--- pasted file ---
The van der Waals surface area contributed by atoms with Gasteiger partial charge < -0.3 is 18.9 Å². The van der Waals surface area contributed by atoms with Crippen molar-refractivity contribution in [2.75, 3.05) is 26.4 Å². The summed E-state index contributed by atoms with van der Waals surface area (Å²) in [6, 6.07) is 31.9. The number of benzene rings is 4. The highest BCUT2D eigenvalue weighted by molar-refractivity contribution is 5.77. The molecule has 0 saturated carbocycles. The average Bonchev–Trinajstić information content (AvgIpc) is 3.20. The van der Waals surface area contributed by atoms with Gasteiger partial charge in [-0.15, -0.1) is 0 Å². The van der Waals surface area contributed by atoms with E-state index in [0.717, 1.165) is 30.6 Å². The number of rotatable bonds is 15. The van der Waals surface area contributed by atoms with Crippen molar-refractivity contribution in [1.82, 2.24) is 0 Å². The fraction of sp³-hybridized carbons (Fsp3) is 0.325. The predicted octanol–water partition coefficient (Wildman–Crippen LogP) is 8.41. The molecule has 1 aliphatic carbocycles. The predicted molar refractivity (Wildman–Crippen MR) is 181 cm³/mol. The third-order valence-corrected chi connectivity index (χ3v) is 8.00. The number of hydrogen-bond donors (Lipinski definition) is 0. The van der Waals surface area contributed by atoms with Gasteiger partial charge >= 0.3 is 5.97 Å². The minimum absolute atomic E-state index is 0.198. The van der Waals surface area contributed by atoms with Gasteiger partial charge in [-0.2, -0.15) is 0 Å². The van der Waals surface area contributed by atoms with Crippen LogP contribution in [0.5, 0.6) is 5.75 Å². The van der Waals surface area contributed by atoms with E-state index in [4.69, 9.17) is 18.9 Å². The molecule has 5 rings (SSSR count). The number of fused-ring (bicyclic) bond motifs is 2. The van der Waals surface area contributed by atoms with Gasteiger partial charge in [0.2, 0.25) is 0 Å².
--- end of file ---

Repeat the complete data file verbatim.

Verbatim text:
The van der Waals surface area contributed by atoms with Gasteiger partial charge < -0.3 is 18.9 Å². The van der Waals surface area contributed by atoms with Crippen molar-refractivity contribution in [2.75, 3.05) is 26.4 Å². The summed E-state index contributed by atoms with van der Waals surface area (Å²) in [6, 6.07) is 31.9. The number of benzene rings is 4. The highest BCUT2D eigenvalue weighted by molar-refractivity contribution is 5.77. The molecule has 0 saturated carbocycles. The average Bonchev–Trinajstić information content (AvgIpc) is 3.20. The van der Waals surface area contributed by atoms with Gasteiger partial charge in [-0.15, -0.1) is 0 Å². The van der Waals surface area contributed by atoms with E-state index in [0.717, 1.165) is 30.6 Å². The number of rotatable bonds is 15. The van der Waals surface area contributed by atoms with Crippen molar-refractivity contribution in [1.82, 2.24) is 0 Å². The fraction of sp³-hybridized carbons (Fsp3) is 0.325. The predicted octanol–water partition coefficient (Wildman–Crippen LogP) is 8.41. The molecule has 1 aliphatic carbocycles. The predicted molar refractivity (Wildman–Crippen MR) is 181 cm³/mol. The third-order valence-corrected chi connectivity index (χ3v) is 8.00. The number of hydrogen-bond donors (Lipinski definition) is 0. The van der Waals surface area contributed by atoms with Gasteiger partial charge >= 0.3 is 5.97 Å². The minimum absolute atomic E-state index is 0.198. The van der Waals surface area contributed by atoms with Gasteiger partial charge in [-0.2, -0.15) is 0 Å². The van der Waals surface area contributed by atoms with Crippen LogP contribution in [0.5, 0.6) is 5.75 Å². The van der Waals surface area contributed by atoms with E-state index in [4.69, 9.17) is 18.9 Å². The molecule has 5 rings (SSSR count). The number of fused-ring (bicyclic) bond motifs is 2. The van der Waals surface area contributed by atoms with Gasteiger partial charge in [0.2, 0.25) is 0 Å².